Several months ago, my friend Elaine introduced me to a free online subscription to receive thought-provoking quotes from John-Roger, a prolific metaphysical author. One of his books is entitled Loving Each Day; the daily emails carry the same name. Frequently, I save some of these powerful quotes in a special folder on my computer. Several weeks ago, I not only saved one, I printed it and posted it on my desk:
Nothing here is designed to hurt or harm you. It is all for you to use to lift yourself into Spirit. It all points you toward God.
It is all for your benefit.
I was reminded of that quote several times this week, as I walked through the Chicago and San Antonio airports, observing yet another inconvenient shift in the air travel experience. I had to check in my carry-on bag–something I’ve avoided like the plague for years, since spending my entire Hawaiian vacation without my luggage. I also had to trash the potentially refreshing bottle of water that I received at the front desk when I checked out of my hotel. These were annoyances; but they didn’t bother me nearly as much as a word that I heard repeatedly throughout my trip:
“Travel has gotten so scary,” they said. “Times are scary. The world is a scary place.” Nearby, eyes rolled and heads nodded in solemn agreement.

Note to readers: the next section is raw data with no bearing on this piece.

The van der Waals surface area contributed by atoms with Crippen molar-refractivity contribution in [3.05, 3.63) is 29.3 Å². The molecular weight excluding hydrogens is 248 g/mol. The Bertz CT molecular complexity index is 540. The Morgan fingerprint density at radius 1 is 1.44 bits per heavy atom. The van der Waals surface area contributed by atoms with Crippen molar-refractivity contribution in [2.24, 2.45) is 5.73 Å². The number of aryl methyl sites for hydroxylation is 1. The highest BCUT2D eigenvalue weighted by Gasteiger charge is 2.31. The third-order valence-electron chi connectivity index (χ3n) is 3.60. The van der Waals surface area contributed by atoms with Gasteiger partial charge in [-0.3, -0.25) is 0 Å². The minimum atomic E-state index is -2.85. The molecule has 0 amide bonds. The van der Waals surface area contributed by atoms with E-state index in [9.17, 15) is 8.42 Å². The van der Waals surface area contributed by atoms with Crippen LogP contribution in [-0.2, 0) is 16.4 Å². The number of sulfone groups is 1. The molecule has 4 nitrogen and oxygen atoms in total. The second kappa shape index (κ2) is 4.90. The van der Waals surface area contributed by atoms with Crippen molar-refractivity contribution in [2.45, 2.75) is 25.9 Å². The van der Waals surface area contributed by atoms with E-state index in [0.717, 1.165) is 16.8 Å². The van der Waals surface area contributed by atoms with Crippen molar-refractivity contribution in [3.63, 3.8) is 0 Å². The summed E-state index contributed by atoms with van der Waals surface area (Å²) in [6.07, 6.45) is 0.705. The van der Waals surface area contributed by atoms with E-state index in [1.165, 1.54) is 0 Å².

From where I’m sitting, it’s not the travel or the times or the world that’s scary, it’s our thoughts. It’s our universal inability to fully comprehend how Life works, and our proclivity toward separating and judging everybody and everything, based on our religious beliefs. And, our religion is the only one that’s right. Of course.
Let’s take a look at that, shall we? A careful investigation reveals that no matter what rituals, regulations, restrictions and rules the world’s religions wrap around their beliefs about what God is and what God does, all of them seem to agree on a few key principles that not only make the physical world less scary; they paint a totally different picture of Life and consequently, God.